The Baltimore Ravens find themselves at a crossroads.
The offense reached another low point Sunday against the Chicago Bears by not managing a single touchdown.
The defense, which came to into the season with high expectations, was not much better, allowing 231 rushing yards, the most the franchise has ever allowed.
Where do the Ravens go from here?
The team is not going to be able to vastly improve its personnel at this point of the season. The eventual return of nose tackle Brandon Williams from a foot injury will most certainly help with the team’s struggles against the run.
However, there is no beacon of light for the offense.
While quarterback Joe Flacco has struggled, he has consistently been hampered by a group of receivers who drop key passes. On Sunday, not only did Breshad Perriman and Chris Moore fail to come down with important receptions, the ball deflected off of them into the hands of the opposition. Both gaffes led to crucial points for the Bears.
While Michael Campanaro almost bailed the Ravens out with a 77-yard touchdown on a punt return, he also dropped an easy pass across the middle that would have provided a first down.
The absence of Jeremy Maclin with a shoulder injury loomed large. Despite those setbacks, Flacco has to take responsibility for the offense’s struggles. He is supposed to be the leader and has not lived up to his huge contract.
So far this season, Flacco has thrown for 1,003 yards with four touchdowns and eight interceptions for a 66.1 passer rating. He missed all of training camp with a sore back and has been sacked 12 times. Flacco and the rest of the offense talk about getting better, but new issues arise after almost every game.
“It is part of being an NFL player,” Flacco said. “It is part of being a leader, and it is part of being a player on this team. You have to be able to deal with the ups and downs of a season and continue to roll through. It is still early on, and we are a 3-3 football team.
“We have to look at ourselves hard and look at ourselves as the reason that we are 3-3 and just correct what we can and move forward. It does not feel good. Obviously, losses are going to affect you in a certain way, but we have to keep our head down and keep going.”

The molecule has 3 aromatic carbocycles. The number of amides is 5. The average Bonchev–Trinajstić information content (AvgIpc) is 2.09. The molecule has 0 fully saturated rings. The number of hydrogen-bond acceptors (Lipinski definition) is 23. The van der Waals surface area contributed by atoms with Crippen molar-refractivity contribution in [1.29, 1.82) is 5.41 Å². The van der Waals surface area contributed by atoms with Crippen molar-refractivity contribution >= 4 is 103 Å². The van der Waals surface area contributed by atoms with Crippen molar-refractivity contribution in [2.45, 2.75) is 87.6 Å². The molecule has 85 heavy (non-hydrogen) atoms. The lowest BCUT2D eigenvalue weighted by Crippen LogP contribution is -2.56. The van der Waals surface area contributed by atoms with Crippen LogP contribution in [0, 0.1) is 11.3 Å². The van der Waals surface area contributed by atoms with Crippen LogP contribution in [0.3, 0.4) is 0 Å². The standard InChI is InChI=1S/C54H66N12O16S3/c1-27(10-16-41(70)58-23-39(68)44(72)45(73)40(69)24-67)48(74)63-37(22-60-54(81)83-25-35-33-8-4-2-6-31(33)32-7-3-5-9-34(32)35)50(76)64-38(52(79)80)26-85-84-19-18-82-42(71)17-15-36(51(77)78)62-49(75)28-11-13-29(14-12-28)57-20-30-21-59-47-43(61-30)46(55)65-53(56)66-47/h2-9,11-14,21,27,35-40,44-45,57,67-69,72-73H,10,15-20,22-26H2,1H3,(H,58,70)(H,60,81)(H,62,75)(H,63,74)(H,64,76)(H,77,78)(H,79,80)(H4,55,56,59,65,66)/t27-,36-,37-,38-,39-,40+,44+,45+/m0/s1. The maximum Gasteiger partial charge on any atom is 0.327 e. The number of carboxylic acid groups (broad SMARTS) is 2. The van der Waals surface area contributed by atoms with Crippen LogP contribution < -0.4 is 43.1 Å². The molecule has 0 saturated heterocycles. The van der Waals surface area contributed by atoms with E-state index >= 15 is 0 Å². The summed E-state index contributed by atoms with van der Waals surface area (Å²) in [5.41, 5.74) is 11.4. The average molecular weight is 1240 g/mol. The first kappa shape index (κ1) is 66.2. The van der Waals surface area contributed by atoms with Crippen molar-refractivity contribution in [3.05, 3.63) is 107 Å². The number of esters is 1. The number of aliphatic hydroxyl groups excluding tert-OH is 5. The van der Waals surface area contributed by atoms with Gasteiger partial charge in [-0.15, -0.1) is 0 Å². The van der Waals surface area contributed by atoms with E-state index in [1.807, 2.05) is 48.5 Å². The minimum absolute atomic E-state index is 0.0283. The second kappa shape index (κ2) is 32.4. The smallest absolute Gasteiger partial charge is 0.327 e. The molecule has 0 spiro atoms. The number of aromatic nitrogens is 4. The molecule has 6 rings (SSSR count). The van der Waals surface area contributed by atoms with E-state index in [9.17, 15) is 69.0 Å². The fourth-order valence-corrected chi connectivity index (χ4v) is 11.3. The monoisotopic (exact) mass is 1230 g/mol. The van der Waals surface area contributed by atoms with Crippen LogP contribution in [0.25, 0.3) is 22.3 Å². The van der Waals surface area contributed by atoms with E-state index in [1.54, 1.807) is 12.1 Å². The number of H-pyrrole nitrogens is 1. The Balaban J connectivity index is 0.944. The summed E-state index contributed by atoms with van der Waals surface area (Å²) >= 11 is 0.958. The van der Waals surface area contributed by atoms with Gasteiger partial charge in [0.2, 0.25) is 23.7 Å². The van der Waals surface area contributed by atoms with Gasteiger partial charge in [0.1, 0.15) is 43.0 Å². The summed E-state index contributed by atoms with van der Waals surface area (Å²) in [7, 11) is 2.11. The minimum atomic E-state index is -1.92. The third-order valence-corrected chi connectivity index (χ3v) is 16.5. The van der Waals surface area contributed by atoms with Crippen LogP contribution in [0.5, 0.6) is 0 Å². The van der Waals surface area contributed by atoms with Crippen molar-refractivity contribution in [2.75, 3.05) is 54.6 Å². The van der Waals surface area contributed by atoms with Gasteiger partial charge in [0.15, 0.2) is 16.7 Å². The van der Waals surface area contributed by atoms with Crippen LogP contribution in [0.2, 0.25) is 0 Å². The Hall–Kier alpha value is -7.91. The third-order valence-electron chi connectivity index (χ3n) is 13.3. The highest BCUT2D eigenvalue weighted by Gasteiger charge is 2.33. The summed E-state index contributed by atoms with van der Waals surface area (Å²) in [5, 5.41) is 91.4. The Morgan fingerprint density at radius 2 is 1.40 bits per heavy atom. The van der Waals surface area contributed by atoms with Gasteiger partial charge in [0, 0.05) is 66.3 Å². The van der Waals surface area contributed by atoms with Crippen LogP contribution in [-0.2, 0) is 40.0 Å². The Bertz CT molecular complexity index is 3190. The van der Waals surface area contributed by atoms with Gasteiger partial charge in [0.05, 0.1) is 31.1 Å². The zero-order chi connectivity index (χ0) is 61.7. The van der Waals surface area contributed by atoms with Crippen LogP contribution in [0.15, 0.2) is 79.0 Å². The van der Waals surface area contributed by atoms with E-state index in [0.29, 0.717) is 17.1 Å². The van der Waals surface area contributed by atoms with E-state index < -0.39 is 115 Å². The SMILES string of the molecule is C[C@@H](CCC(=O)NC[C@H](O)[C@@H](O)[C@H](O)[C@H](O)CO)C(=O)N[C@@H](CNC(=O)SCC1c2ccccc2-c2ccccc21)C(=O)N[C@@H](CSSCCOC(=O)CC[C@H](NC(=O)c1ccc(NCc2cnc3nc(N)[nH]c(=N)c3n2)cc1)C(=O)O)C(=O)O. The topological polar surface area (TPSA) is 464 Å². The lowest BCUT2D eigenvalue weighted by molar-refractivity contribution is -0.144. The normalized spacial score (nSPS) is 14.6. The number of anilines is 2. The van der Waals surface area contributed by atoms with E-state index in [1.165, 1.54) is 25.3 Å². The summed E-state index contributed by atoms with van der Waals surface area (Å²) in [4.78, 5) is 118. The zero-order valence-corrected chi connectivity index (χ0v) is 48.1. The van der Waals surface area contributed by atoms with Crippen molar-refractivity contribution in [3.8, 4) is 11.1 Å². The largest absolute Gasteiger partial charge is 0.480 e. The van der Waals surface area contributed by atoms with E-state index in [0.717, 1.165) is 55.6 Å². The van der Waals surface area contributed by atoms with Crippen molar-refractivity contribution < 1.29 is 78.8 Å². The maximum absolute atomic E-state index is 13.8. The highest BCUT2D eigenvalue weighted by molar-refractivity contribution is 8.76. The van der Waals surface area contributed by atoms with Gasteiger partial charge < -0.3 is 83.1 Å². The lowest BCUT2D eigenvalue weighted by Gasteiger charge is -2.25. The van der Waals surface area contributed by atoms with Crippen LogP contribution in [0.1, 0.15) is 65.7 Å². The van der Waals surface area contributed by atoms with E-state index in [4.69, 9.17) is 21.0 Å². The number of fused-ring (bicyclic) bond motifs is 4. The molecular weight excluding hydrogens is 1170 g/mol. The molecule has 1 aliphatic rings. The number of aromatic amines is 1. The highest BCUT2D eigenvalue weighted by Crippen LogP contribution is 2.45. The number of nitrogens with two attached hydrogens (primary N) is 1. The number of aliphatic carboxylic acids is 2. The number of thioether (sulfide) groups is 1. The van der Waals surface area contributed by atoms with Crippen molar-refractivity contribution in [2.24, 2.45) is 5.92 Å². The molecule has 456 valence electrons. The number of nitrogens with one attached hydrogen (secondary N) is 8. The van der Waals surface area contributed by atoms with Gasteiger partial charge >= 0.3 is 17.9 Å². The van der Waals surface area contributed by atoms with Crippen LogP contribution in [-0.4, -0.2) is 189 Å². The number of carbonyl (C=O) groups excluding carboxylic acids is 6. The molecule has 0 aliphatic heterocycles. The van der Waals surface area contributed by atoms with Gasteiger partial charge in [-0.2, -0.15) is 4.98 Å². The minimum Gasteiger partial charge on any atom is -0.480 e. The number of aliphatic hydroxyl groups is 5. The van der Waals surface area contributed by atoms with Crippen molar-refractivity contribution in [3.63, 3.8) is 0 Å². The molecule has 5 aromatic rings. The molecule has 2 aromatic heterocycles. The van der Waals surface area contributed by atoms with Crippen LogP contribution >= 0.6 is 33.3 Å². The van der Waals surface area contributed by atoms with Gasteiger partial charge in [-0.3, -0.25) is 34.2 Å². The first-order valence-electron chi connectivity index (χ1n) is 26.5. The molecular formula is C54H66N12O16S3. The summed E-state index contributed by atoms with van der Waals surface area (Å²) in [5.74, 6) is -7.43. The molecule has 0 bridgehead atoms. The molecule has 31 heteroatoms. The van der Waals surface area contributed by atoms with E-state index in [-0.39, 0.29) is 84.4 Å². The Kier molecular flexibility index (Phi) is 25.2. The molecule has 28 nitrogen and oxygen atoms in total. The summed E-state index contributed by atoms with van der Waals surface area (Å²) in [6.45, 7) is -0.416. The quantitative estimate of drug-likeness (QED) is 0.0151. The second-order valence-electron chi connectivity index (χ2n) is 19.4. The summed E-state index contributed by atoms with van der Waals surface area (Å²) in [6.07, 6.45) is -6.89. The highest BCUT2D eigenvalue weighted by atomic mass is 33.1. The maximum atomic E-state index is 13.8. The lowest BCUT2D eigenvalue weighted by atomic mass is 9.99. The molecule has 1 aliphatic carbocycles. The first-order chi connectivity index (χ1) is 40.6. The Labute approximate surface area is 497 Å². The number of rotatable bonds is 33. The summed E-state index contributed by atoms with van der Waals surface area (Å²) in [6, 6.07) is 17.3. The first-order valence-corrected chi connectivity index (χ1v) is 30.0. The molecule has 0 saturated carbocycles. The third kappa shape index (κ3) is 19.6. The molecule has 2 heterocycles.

There is speculation that offensive coordinator Marty Mornhinweg is on the hot seat. However, coach John Harbaugh has already jettisoned two other offensive coordinators — Cam Cameron and Marc Trestman — in his tenure as the head coach.
The problems apparently run deeper than the playcalling.
The Ravens don’t have a game-changing player on offense. Running backs Alex Collins and Javorius “Buck” Allen have done a solid job splitting carries, but neither player strikes any fear into opposing defenses. The rest of the offense consistently appears out of sync, especially with the injuries to the offensive line.
Harbaugh is determined to get this team on track. The recent drafts, though, have not made his job any easier. He’s determined to move forward with the players that are available.
“You want to see guys step up and play well,” Harbaugh said. “You want to see guys make plays. Offensively, we want to score points and we want first downs. That’s what we’re shooting for, and that’s what we’re working for. We’re certainly capable of it. We need to get it going.”
Still, if there is not vast improvement, the Ravens could miss the playoffs for the fourth time in five years. If that happens, the franchise might have to consider a rebuilding project for future success.
That could be a painful, but necessary reality.